Los Angeles and Orange Counties' Different Transportation Philosophies May Converge on 405 Freeway
Posted in Projects

With the completion of the I-5 widening project in Orange County north to the Orange County-Los Angeles County line, motorists cruised along the new, spacious lanes until they hit the County line, at which point an abrupt bottleneck brought them to a halt.  Now, the I-5 widening has commenced again, as the project moves north into Los Angeles. 

Across the county, the other major freeway connecting Orange and Los Angeles Counties, Interstate 405, could face a similar future.  The Orange County Transporation Authority has plans to widen the 405 freeway north from the 73 freeway to the LA County line.  Los Angeles, on the other hand, has no plans to widen the 405 north of the County line. 

According to Los Angeles Times reporter Tami Abdollah, in her November 17 article "Counties diverge on plan to widen the 405 Freeway," the difference may be one of philosophy:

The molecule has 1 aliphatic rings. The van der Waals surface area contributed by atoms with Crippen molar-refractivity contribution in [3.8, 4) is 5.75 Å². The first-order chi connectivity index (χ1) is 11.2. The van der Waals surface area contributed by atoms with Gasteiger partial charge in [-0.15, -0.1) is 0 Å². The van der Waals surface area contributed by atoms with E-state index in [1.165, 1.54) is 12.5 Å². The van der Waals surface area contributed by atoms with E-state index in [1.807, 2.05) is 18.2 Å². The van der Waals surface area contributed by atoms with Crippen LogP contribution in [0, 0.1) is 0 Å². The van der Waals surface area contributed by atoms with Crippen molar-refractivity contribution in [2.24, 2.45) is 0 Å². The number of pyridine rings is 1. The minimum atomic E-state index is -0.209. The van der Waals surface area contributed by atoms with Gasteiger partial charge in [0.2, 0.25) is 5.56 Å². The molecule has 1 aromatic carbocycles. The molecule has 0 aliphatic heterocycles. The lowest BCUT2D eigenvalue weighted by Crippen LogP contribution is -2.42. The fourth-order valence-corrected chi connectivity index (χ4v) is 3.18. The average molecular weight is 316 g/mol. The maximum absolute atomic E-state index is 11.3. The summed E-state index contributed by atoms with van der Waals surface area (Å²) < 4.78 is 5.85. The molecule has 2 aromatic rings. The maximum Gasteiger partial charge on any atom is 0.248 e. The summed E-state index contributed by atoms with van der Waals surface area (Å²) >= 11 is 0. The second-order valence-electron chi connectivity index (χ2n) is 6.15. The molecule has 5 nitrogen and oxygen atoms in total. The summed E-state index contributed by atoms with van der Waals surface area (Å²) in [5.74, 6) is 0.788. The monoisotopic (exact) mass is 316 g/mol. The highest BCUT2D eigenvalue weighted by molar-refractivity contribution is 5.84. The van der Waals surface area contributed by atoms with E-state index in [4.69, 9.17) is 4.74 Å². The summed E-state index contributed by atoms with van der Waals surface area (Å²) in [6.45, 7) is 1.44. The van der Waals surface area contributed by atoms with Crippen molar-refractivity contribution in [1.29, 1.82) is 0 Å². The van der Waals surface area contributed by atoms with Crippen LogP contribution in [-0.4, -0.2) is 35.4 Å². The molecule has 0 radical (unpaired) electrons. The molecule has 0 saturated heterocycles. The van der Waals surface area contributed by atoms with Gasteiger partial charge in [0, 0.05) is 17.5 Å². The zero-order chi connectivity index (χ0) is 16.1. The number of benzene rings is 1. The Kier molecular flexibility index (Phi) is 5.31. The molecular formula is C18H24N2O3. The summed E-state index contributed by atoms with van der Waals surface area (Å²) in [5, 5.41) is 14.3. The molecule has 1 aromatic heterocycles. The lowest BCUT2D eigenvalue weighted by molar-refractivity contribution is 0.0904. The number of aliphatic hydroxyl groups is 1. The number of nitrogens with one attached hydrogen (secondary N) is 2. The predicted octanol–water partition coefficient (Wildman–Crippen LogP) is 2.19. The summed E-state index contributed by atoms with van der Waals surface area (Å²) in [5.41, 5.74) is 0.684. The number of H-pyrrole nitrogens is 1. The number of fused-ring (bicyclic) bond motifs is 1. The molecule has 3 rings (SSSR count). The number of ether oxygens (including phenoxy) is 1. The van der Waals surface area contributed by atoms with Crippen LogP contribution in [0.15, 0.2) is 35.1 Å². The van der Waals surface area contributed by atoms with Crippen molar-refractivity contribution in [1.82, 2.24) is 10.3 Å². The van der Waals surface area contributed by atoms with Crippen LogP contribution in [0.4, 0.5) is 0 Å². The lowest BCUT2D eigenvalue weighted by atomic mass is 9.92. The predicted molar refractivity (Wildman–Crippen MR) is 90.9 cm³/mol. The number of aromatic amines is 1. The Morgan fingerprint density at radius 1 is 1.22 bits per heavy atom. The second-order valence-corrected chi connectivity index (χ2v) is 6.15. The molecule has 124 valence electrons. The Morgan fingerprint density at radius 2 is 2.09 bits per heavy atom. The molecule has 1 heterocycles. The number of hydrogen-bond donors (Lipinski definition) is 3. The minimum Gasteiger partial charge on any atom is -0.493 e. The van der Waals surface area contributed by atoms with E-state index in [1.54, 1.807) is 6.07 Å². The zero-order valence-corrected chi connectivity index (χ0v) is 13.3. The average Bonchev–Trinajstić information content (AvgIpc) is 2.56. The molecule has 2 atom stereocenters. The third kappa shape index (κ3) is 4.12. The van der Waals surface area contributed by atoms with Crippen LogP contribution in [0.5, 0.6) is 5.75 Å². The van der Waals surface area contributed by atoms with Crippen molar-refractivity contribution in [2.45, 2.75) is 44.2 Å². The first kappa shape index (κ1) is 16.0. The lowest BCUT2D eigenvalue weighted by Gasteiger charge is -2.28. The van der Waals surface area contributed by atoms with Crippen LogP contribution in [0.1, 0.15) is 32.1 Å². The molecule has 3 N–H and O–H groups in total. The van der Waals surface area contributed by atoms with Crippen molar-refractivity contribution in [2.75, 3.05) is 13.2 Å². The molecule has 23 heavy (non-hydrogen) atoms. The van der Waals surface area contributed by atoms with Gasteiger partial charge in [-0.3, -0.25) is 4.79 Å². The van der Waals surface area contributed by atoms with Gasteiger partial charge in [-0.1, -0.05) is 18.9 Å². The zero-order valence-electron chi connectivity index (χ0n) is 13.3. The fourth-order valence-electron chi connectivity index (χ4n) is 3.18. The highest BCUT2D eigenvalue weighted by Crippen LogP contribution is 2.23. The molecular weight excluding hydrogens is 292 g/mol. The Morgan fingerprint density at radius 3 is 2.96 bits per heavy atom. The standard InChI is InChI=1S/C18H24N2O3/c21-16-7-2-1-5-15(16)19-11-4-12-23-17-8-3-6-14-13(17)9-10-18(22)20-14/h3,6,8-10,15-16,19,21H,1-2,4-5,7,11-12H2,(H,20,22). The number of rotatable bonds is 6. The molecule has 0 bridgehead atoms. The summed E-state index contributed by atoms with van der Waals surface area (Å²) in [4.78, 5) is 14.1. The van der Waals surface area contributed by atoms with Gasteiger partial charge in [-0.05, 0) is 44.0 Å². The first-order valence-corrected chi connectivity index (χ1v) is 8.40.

L.A. has focused its transportation money on opening new rail lines: the Gold Line Eastside extension, which opened over the weekend, and the Expo Line from downtown to Culver City, which is under construction. Orange County doesn't have light rail and has focused its resources largely on improving freeways and surface streets.

This philosophical difference may make perfect sense, given the different population densities and demographics between the counties.   Even if each county's priority makes sense internally, however, trouble can result at the county line if the counties do not coordinate their efforts. 

What will actually happen remains to be seen.  It does not appear that Orange County's plans are imminent, and the overall funding crisis facing Californa leads one to wonder how long it will be before the County could tackle a project of that magnitiude.  

If the project ever does move forward, we can only hope that the two counties will find a way to resolve their philosophical differences so we don't end up with a permanent bottleneck on the 405 to match the (hopefully) temporary conditions on the I-5, where the widening process continues. 

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Tags: Projects
  • Rick E. Rayl

    Rick Rayl is an experienced litigator on a broad range of complex civil litigation issues.  His practice is concentrated primarily on eminent domain, inverse condemnation, and other real-estate-valuation disputes.  His public ...

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